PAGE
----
It is becoming abundantly clear that the opponents of President Obama’s Patient Protection and Affordable Care Act care little about minority health.

David Bositis, senior research director for the Joint Center for Political and Economic Studies, has observed in the {Washington Post} that about 36 percent of African Americans have no health insurance (compared to approximately 12 percent of Caucasians).

“Because Americans of Color suffer from hypertension, diabetes and cancer at twice the rates of Caucasians,” he notes, “insurance companies, when permitted to do so, exclude us more often from coverage.”

“I wonder,” Mr. Bositis asks rhetorically, “why those who are fighting this law do not care about the high death rate and high rates of the illnesses of black Americans?”

I suspect that Republican opponents of President Obama and the Affordable Care Act might argue with David Bositis’ critique. Yet, during a recent speech before the NAACP, the presumptive Republican presidential nominee, Mitt Romney, again threatened to repeal the health care reforms that will reduce these health disparities.

“If our goal is jobs,” Mr. Romney candidly declared, “we have to stop spending over a trillion dollars more than we take in every year. So to do that, I’m going to eliminate every non-essential, expensive program I can find. That includes Obamacare . . . .”

“Expensive?” Surely, although the Congressional Budget Office has concluded that the Affordable Care Act will actually save money for American taxpayers in the long run.

“Non-essential?” I fail to understand how Mr. Romney can reach that conclusion when Americans in large numbers, and especially Americans of Color, are dying before our time because far too many of us lack adequate health insurance coverage.

Last month, the advocacy group Families USA issued a well-documented analysis of this national tragedy, concluding that, in 2010 alone, 26,100 Americans nationwide died prematurely due to a lack of health coverage. This staggering annual death toll equates to 502 working age Americans dying prematurely every week.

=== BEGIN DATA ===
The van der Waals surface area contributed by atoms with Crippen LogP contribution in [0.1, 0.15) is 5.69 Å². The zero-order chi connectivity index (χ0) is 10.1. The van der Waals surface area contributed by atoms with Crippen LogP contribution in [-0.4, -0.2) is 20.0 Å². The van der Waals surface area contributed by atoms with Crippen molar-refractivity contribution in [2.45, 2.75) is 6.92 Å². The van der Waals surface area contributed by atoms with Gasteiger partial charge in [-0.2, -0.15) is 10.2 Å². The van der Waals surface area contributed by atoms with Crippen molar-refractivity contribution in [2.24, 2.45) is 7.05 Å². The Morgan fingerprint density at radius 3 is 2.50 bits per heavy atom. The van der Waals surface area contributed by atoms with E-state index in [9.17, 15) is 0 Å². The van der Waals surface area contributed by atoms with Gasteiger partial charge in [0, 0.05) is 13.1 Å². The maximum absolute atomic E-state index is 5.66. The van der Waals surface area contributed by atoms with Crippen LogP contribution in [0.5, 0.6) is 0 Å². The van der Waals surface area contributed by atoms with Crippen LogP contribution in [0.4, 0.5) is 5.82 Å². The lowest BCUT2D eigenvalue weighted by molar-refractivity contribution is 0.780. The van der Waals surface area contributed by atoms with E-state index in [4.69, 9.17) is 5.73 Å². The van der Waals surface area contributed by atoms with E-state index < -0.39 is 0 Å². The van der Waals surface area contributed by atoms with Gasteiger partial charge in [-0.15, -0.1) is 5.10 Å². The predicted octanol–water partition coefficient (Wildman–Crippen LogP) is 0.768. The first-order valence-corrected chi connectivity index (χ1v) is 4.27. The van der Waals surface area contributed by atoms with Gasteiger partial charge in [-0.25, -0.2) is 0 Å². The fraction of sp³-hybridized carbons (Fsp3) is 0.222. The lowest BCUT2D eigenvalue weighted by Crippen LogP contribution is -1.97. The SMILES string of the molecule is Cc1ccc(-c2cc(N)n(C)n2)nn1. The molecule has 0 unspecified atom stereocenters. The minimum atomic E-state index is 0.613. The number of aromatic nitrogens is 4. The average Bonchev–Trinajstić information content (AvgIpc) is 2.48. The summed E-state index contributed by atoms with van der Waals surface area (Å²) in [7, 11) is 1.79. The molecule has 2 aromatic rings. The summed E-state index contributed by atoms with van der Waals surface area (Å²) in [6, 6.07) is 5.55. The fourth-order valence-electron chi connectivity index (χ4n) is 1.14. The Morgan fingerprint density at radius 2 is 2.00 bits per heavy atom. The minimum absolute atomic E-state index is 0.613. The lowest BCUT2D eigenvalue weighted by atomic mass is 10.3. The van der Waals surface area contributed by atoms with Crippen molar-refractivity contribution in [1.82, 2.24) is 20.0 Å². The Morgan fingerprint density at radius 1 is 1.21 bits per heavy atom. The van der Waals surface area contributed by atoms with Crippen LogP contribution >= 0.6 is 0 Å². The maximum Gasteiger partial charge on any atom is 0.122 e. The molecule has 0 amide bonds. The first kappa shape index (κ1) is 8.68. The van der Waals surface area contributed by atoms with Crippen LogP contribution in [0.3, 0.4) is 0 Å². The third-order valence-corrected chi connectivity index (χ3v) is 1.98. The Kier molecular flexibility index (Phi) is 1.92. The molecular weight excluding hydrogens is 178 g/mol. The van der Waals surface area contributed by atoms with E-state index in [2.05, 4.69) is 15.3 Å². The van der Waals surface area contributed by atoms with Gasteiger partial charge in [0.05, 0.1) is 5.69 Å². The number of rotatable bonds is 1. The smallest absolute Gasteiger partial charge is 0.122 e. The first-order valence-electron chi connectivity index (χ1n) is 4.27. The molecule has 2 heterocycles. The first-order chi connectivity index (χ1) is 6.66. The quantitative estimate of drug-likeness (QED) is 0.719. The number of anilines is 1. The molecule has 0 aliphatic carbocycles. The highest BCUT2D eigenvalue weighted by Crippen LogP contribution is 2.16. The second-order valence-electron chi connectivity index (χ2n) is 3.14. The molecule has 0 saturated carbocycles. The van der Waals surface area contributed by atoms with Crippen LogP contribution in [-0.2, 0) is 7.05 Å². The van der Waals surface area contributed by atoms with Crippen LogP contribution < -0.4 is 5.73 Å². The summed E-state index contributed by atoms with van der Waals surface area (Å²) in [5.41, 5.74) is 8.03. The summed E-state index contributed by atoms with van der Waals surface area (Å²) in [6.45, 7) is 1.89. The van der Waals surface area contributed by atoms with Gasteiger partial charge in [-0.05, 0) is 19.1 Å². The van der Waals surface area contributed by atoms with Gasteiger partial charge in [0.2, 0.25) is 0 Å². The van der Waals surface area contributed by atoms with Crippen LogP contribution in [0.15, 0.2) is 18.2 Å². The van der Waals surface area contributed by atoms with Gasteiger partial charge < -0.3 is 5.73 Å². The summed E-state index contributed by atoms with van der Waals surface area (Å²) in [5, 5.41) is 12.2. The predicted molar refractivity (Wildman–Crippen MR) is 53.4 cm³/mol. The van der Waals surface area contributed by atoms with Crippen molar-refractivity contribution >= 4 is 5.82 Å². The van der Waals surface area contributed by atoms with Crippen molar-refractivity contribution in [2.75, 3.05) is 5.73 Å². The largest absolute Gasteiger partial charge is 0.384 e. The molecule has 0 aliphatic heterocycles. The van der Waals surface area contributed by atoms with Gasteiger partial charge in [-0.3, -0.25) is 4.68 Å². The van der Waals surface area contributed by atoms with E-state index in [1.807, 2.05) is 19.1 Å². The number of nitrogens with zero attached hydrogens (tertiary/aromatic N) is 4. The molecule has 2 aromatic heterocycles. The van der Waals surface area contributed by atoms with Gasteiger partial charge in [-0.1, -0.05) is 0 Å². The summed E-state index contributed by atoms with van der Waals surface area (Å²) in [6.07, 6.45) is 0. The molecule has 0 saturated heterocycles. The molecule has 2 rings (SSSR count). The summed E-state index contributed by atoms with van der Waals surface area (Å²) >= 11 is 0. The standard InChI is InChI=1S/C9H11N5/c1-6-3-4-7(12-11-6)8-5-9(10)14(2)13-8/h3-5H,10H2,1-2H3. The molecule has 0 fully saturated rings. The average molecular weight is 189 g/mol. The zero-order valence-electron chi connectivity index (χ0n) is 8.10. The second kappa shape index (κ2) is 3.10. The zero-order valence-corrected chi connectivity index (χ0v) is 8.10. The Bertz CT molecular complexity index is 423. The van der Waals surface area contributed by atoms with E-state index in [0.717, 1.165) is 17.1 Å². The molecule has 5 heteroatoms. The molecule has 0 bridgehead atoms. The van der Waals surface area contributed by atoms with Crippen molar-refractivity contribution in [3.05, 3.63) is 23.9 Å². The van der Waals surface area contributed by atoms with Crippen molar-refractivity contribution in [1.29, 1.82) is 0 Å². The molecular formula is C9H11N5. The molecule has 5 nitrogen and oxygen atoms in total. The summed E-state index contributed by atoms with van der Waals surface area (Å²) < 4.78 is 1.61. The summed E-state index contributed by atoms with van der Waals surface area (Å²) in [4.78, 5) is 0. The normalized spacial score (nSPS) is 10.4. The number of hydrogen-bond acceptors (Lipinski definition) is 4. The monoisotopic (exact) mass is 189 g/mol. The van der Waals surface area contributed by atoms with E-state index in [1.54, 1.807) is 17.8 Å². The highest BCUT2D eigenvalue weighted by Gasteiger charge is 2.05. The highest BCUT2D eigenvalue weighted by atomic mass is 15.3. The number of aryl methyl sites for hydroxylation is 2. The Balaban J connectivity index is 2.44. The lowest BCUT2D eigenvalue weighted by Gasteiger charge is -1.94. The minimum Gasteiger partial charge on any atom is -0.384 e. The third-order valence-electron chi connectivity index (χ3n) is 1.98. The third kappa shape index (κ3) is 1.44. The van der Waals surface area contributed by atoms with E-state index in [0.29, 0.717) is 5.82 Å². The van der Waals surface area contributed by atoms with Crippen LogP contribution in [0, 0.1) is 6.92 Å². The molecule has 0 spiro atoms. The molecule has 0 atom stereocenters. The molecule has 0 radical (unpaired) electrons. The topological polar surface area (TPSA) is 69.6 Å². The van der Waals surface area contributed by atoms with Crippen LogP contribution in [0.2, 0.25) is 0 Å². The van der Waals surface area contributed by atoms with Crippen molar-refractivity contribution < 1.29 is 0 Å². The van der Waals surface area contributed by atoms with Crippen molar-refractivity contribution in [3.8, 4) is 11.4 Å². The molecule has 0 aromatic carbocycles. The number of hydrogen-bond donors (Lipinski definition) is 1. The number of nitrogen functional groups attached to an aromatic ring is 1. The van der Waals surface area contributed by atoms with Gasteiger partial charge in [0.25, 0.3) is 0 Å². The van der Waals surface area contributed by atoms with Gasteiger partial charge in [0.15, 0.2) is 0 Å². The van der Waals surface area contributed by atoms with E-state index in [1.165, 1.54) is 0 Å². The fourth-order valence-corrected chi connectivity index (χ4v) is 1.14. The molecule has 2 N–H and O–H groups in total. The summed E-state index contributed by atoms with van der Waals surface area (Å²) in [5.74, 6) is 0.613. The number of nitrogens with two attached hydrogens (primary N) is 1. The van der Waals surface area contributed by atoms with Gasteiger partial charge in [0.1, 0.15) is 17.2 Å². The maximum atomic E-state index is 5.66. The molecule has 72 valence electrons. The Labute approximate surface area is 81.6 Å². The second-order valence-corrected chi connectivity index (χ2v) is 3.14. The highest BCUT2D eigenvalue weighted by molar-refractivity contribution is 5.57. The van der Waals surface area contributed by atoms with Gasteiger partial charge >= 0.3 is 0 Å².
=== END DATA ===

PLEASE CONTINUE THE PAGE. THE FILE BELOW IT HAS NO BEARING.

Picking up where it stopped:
If given the opportunity, Republicans also would end Medicare as we know it, replacing Medicare’s current, guaranteed coverage with only a voucher that would be inadequate to protect our seniors.

The Republicans also oppose our Affordable Care Act’s staged elimination of the Medicare Part D “donut hole” that is costing many of our seniors thousands of dollars that they cannot afford.

Without Democrats’ principled advocacy, health care reform would be in mortal danger. Fortunately, President Obama and Senate Democrats currently stand in the way of these radical and regressive Republican proposals

Moving forward with expanded protection of our health is yet another reason why this year’s presidential and congressional elections are so critical for every American family.

The Democratic vision of universal, high quality and more affordable health care is especially important to those of us who are Black. Expert projections indicate that, when fully implemented, the Affordable Care Act could extend health coverage to 30 million uninsured Americans – 7 million of whom are African Americans.

The Affordable Care Act already has eliminated lifetime limits on the dollar value of health coverage; provided access to coverage for children up to age 26 through their parents’ plans; and ensured coverage for children with pre-existing conditions. Beginning in 2014, moreover, no health insurer will be able to deny coverage to anyone based on pre-existing conditions, whatever our age.

The Act also authorizes a major expansion of the Medicaid program to all eligible Americans with incomes up to 133% of the federal poverty level. It provides for the creation of state and national “insurance exchange pools” and, where justified, provides premium assistance to individuals and families.

The Affordable Care Act contains reforms that are calculated to make health insurance more affordable for us all. For the average American family, the Act’s new protections can mean not having to choose between visiting the doctor and buying groceries.

Recently, the constitutionality of the Act was upheld by the United States Supreme Court. Yet, on July 11, Republicans in the House of Representatives again voted to repeal these critically needed reforms – while offering nothing substantial as an alternative.

Senate Republican leader Mitch McConnell has declared that providing affordable health care to America’s uninsured millions is “not the issue.” In response, we should be asking Senator McConnell and his Republican allies, “If our survival is not the issue for you, what is?”

In my view–and President Obama’s–protecting our health is the foremost issue in our ongoing national health insurance debate.

For tens of thousands of Americans each year, meeting this challenge will be the difference between death and life.

Congressman Elijah Cummings represents Maryland’s 7th Congressional District in the U.S. House of Representatives